Here’s How To Actually Have Couple Time After A Baby

If you ask other parents how to keep a relationship healthy after baby’s arrival, you’re likely to get a variety of responses. Some new parents find it easy to connect, while others feel a significant strain on their relationship. It’s definitely a mixed bag.

A baby can be a huge test of a relationship, and it takes a lot of effort to make time for yourselves as a couple. However, that effort is necessary in order to keep your relationship strong. Here’s how to get it right.

Get A Good Babysitter

Leaving a baby with a babysitter for the first time is nerve-wracking, and this stress can interfere with your well-earned couple time. You can gain some peace of mind – and by extension better quality time together – by asking potential sitters to agree to a background screening, or you can search online for already-screened babysitters.  Alternatively, ask close friends and family for their recommendations so you know you’re getting someone reliable.

If you are on a tight budget, hiring a babysitter with any regularity is your first hurdle. There are a few smart ways to save on babysitting, such as starting a babysitting cooperative with a few other parents. You each commit to one night a month with all the kids, and you each get several nights a month to yourselves.

Date Night

The idea of a weekly date night may seem unrealistic, but remember, a date night can be anything. You don’t plan have to plan a fun, exciting, romantic date night every week. Kindred Bravely notes a few low-key ideas that include staying in with a movie, making a nice dinner, or enjoying an outdoor activity together.

You will also have to make a concerted effort to make date night a priority. Schedule it on your calendars, don’t allow anything to take precedence (except emergencies), and decide the plans ahead of time. Some parents also agree to limit how much time they talk about baby, or make the extra effort to dress up a bit, even if just going out for burgers.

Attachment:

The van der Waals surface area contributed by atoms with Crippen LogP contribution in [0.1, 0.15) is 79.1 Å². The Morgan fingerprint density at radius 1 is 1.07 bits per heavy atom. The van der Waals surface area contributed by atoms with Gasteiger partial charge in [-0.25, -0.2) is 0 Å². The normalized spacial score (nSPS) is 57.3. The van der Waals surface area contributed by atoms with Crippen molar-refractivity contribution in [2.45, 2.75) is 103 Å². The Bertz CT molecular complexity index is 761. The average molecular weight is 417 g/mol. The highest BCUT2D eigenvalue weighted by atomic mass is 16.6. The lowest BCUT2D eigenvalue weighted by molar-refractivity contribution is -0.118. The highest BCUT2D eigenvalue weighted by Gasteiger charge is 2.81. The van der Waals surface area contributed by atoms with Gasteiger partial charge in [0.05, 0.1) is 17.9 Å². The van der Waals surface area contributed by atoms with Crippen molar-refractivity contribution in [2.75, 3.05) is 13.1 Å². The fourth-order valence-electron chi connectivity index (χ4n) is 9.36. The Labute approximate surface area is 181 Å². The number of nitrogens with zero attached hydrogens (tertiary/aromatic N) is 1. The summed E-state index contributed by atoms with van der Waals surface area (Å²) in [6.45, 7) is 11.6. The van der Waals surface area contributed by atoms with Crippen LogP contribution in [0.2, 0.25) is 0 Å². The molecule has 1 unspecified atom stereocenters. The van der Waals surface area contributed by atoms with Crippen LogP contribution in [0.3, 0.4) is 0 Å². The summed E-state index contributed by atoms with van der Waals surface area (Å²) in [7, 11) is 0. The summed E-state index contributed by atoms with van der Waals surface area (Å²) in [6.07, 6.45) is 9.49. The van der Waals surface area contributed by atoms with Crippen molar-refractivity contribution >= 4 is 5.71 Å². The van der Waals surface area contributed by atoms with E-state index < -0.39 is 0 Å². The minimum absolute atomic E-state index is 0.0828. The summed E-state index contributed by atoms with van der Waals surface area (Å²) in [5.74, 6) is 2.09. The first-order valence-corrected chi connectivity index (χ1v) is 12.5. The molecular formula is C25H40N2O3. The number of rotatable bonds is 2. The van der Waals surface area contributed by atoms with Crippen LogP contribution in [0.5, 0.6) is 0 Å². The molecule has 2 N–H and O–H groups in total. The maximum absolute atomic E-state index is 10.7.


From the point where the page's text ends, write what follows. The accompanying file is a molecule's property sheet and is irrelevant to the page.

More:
Have Regular Non-Baby Conversations

Speaking of baby-free conversations, you should be having these on a regular basis in order to maintain communication as a couple. Things like date nights are important, but it’s the ongoing day-to-day interactions in a relationship that keep you strong and happy.

The Gottman Institute recommends having a daily stress-busting conversation, in which you are encouraged to talk about your stresses and frustrations. The catch is that you can’t talk about the baby or your relationship. This ensures you are both supporting each other as whole individuals, not just as parents.

Anticipate Conflicts

It’s a sad fact that many couples go through a hard time after their first child, with the stress of having a baby leading to a build-up of resentment and negative emotions. The good news is that, to some extent, you can anticipate this and prepare for it.

For example, according to Today’s Parent, distribution of household tasks is one of the biggest sources of conflict after having a baby. Even in a modern, progressive marriage, one spouse could end up doing most of the work, and the other may not necessarily realize it. In order to split things fairly, set out your priorities, arrange a timetable, establish which chores you each can’t stand, and reevaluate often.

It can also help to read accounts from other couples on how their relationship changed becoming parents. The Bump has an insightful compilation of these stories, which can help you deal with the challenges ahead.

Sharing quality couple time together after your first baby won’t be easy, but it is not a complete fantasy, either. The important thing to remember is that, while the date nights and special occasions matter, there has to be a solid day-to-day foundation for your relationship. Keep working as a team, communicating openly and supporting each other. That way, by the time date night rolls around, you will actually be looking forward to spending time together.  


Guest Post by Emily Graham from Mighty Moms

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